It’s not a smart idea to do this, as Google may think that you have duplicate content across your site. These titles also reduce click-through rates, and you don’t want to push your visitors away.

So, make sure that your website titles are unique from one another as it helps the search engines understand your page content and also drives higher click-through rates.

This tip may seem unreasonable for websites with hundreds or thousands of pages. But modern CMS and code-based templates can help you generate data-driven unique titles automatically, allowing you to save time and effort.

If you can’t find the right tool, you can also create a template to follow. Here are some examples you can try:

  • [Product Name] – [Product Category] – [Website Name]
  • [Product Name] [Brand Name]
  • [Product Name + Category]

There are various templates you can try, and it’s all up to you to choose. Make sure they are unique, and you won’t have any problems.

3. Add Keywords at the Beginning of the Title.

According to Moz, adding a keyword at the beginning of your website title has more impact on search rankings. Apart from that, research on user experience shows that most people only scan the first two words of a headline.

So, having the search term right at the start of your title can make it more successful than those that don’t highlight the content of your page.

A common mistake I see when reviewing website titles is adding general information, such as brand name, at the start. This makes it harder for users to understand precisely what the page is about, especially if this information is unrelated to the keyword itself.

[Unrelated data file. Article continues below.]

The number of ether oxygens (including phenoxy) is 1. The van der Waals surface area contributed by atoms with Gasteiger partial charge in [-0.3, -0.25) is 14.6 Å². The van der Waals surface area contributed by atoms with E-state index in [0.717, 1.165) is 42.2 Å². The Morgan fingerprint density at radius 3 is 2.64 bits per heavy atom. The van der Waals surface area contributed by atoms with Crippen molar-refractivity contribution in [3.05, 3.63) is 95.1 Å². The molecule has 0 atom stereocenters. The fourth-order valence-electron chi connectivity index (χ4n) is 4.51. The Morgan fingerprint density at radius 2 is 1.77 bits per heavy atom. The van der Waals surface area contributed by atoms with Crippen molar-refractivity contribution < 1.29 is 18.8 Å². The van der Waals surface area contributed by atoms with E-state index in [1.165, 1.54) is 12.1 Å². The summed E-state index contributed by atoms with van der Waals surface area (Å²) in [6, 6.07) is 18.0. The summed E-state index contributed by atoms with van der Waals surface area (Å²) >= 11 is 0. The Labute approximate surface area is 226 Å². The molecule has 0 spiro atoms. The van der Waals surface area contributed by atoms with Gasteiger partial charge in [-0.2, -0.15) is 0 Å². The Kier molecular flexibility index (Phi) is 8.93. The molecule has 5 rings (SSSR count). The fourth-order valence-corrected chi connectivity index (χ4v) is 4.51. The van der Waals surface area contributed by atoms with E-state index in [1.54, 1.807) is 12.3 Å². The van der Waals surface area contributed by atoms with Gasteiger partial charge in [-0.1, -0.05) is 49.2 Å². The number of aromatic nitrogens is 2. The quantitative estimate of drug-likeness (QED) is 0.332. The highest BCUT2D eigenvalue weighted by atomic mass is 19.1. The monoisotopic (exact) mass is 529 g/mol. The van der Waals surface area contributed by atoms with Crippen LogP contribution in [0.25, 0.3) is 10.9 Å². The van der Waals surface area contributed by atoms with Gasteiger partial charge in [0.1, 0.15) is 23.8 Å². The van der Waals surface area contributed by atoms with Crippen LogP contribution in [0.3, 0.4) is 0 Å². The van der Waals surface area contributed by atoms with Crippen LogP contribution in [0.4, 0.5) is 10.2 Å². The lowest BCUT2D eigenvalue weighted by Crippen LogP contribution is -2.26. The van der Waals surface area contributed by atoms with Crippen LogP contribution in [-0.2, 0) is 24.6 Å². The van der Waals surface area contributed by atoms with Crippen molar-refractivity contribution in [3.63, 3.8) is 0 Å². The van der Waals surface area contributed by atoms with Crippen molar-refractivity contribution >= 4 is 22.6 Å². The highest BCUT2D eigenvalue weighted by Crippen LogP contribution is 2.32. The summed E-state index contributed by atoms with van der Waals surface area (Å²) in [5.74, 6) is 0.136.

4. Don’t Forget to Use Your Brand.

If you have an established brand, it can be an option to add your company name to the title. This may encourage more clicks on your website.

If you’re going to use this, I recommend you add it at the end of the title, but if the page is more brand-focused, like the homepage or services page, it can be added at the start of the title (unless you are going to try and rank it).

Again, use your judgment here and see which works well for your title.

5. Write For Your Audience.

In this day and age of the interwebs, SEO writing has actually become a thing (who would have thought!). This means optimizing whatever content (whether titles or articles) to rank for search results.

While ranking for SEO is a crucial marketing strategy, your customers aren’t robots. You must consider the entire user experience, not just optimization and keyword usage.

Again, your website title is your visitor’s first online interaction with your company, so make sure it represents your website correctly.

6. Don’t Stuff it with Keywords.

While keywords play a crucial part in your website title, you don’t necessarily need to stuff your title with them.

If you over-optimize, Google may choose to rewrite it, and that’s not good as it may change the whole meaning of your title.

Choosing one keyword and phrase is best, ensuring they appear naturally.

Bottom Line

A title tag may seem insignificant in the grand scheme of website creation and SEO. But its impact is a big one.

If you post incorrect or uninformative titles, it may directly harm your page ranking and click-through rates. It will also push visitors away from your site, and nobody wants that to happen.

So be sure to take your time and consider what titles to use. This will not only help with SEO but will also set you apart from your competitors.

And finally, remember that you’re not writing for Google alone. You should also write for all the users who may soon be converted as your customers if you can encourage them to click on your title.

It’s time to be the pilot of your life, not just the passenger.